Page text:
For Karl, Luther provided a good mix of academics and co-curricular activities, with special memories of Paul Liefeld, Garry Korven, Coach Dick Stark, and Pastor C, Al Christiansen. He made many life-long friends on and off the basketball court and “proudly” recalls his 1-4 win-loss record in LIT. Upon graduation in 1973, Karl transitioned seamlessly to the Luther University campus, taking a noon-time class between shifts as a $1.75/hour vacuum cleaner specialist.

Karl and Kathy were married in the spring of 1977. During the next several years, the Tiefenbachs were busy with children and careers but kept in touch with Luther through class reunions, the annual Candelight service, and LIT.

In the 1990’s, Kathy’s nieces, Lyndsay Duncombe (HS’96) and Jennifer Duncombe (HS’99), attended the High School. A few years later, Karl and Kathy’s own children became students: Ricky (HS’01), Sarah (HS’03), Joey (HS’05), and Taylor (HS’05). “It was wonderful seeing our kids go to the same high school,” recalls Kathy. “It was almost like getting a do-over! In fact, they even had some of the same teachers.”

Karl and Kathy feel that their children benefitted from habits developed at Luther, in the classroom as well as through sports and the arts. They each had “a chance to shine.” All four Tiefenbach children developed a strong pragmatic social justice conscience that Karl and Kathy attribute, in part, to their experience at Luther: “Luther really taught our kids to think, and instilled in them a respect for life-long learning.”

Karl and Kathy believe that Luther provides a safe but challenging environment for students to develop their natural abilities. “Luther helps develop kids not only for university, but for life in general,” says Karl. “At Luther you are free to question and express yourself.” They both feel that Luther does a very good job of welcoming people of other faiths without sacrificing its Lutheran heritage and the Christian tradition.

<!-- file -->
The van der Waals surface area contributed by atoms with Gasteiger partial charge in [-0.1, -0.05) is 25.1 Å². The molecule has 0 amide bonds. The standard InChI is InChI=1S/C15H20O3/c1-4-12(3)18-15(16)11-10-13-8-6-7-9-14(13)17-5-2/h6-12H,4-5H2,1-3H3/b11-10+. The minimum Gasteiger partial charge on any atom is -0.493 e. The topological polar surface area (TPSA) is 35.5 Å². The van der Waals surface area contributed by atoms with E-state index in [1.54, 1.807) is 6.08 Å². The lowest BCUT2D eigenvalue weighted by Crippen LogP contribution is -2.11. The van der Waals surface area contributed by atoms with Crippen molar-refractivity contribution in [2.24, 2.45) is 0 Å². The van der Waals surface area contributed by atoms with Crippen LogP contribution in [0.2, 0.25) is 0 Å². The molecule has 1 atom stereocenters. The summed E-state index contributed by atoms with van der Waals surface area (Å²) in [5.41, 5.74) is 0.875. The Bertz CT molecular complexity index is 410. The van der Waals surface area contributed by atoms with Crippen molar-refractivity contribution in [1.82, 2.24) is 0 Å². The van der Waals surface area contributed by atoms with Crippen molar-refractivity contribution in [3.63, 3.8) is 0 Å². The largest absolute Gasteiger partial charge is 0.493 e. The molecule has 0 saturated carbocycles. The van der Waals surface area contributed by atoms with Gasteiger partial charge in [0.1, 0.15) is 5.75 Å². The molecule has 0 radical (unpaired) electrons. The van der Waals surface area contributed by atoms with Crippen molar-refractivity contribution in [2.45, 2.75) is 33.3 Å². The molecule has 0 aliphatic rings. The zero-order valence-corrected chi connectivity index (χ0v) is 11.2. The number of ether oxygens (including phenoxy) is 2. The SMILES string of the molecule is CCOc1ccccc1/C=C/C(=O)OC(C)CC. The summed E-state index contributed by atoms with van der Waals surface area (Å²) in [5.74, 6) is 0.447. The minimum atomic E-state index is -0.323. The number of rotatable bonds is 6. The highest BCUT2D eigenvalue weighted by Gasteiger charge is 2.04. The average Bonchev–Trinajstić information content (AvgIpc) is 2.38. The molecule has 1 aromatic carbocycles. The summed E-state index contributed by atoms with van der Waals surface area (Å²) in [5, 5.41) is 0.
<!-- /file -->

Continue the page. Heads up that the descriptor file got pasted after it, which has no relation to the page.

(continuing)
When asked about why they have chosen to leave a bequest to Luther in their wills, Karl says, “Luther has been such a big part of my life, it’s natural to want it to continue. We want to honour the people who laid the foundations, support those working so hard today, and encourage the future generations of students.”

“Plus we have two grandchildren who are Future Luther Students,” adds Kathy. “It would be pretty special to see a fourth generation take their place at Luther.” “Making a bequest to Luther in our will is really like leaving a gift to another one of our children,” says Karl.

For further information on leaving a bequest to Luther College in your will, please contact Maureen Harrison at 306.791.9175 or maureen.harrison@luthercollege.edu.